ZARITZKY Noemi Elisabet
capítulos de libros
Transport phenomena in films and coatings including their mathematical modeling . Chapter 2
Edible Films and Coatings: Fundamentals and Applications
CRC Press
Año: 2016; p. 25 - 52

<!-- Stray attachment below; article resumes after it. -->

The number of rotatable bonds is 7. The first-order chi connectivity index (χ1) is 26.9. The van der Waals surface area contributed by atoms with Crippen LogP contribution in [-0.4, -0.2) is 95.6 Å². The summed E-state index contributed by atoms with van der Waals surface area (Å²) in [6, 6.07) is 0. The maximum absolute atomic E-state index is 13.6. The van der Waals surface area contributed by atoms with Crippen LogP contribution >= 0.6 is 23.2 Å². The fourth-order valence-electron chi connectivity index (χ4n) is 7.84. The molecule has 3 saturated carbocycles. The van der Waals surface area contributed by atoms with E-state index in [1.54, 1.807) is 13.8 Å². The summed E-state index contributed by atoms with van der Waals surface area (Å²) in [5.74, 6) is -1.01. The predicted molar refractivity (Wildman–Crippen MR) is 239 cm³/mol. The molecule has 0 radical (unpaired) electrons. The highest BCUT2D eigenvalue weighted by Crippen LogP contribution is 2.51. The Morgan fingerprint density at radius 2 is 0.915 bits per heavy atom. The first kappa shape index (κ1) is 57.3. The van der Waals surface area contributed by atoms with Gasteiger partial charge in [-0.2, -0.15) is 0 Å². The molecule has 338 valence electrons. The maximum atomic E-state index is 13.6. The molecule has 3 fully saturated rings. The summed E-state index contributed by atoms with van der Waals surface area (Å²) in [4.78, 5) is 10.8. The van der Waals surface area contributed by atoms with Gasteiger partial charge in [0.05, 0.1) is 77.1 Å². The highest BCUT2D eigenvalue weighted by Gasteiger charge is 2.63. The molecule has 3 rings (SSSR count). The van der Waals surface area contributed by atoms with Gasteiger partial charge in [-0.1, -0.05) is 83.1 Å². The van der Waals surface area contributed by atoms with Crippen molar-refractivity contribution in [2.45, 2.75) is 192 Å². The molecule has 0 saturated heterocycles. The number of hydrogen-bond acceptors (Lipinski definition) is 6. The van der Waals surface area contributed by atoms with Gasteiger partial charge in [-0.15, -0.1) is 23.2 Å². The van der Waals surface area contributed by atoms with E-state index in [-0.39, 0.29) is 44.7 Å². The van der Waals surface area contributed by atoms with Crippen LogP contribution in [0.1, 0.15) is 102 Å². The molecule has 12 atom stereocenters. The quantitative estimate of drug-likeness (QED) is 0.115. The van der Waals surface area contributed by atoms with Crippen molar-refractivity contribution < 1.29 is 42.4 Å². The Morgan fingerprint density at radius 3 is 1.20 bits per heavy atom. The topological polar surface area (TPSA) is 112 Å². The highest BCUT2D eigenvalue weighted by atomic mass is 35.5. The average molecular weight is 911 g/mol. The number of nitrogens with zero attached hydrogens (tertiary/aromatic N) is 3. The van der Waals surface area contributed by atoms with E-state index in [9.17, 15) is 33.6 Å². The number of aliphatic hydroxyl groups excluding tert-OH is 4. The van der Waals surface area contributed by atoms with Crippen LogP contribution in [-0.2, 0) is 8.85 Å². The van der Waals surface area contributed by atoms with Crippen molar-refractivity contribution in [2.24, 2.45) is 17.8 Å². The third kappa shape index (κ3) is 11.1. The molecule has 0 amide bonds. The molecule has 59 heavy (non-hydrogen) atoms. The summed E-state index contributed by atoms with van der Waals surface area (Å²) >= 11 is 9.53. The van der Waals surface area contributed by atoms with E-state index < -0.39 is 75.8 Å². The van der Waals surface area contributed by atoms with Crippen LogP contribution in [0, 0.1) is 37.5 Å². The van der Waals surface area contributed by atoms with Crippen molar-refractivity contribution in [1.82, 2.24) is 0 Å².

In the present chapter, two examples related to transport phenomena in films and coatings are discussed.One of them represents the heat and mass transfer process in fried foods that were covered with an edible coating based on methylcellulose (MC). This is an alternative to reduce oil uptake (OU) in fried foods due to its lipid-barrier properties. The following aspects are discussed: (1) mathematical modeling of heat and moisture transfer during the deep-fat frying of food, (2) experimental validation of the mathematical model with regard to the temperature profiles and the water losses from the food product, (3) analysis of the relationship between the OU measurements and microstructural changes developed,and (4) performance of applying an edible coating based on MC on a food model dough system.The mathematical model of the frying process based on the numerical solution of the heat and mass transfer differential equations under unsteady-state conditions was proposed and solved. It allows simulating satisfactorily the experimental data of temperature and water content during the different frying stages. OU was also linearly correlated with water loss at the initial frying stage. A simple equation for OU as a function of frying times was proposed, considering the microstructural changes developed during the frying process. The presence of MC coating reduced the OU, modifying the wetting properties and also becoming a mechanical barrier to the oil.The second example represents the mathematical modeling of potassium sorbate release from a starch biodegradable active film to a model food system represented by a gel in contact with the active film.Mass transfer partial differential equations in nonstationary conditions were numerically solved using the finite element method. The model assumes a constant initial mass of antimicrobial in the active film that diffuses through the film penetrating in the food system.The numerical solution allowed the determination of the diffusion coefficients of the antimicrobial agent in both, the film and the gel. Concentration profiles were simulated to predict the time period in which the antimicrobial concentration can be maintained above the critical inhibitory concentration in the packaged food.Experimental data of sorbate diffusion from active films and from a liquid solution to the semisolid medium were compared with the predicted concentration profiles. The model allows the simulation of nonstationary diffusion of different additives incorporated to polymeric matrixes, taking into account the preservative concentration in the film and the dimensions of the semisolid food system.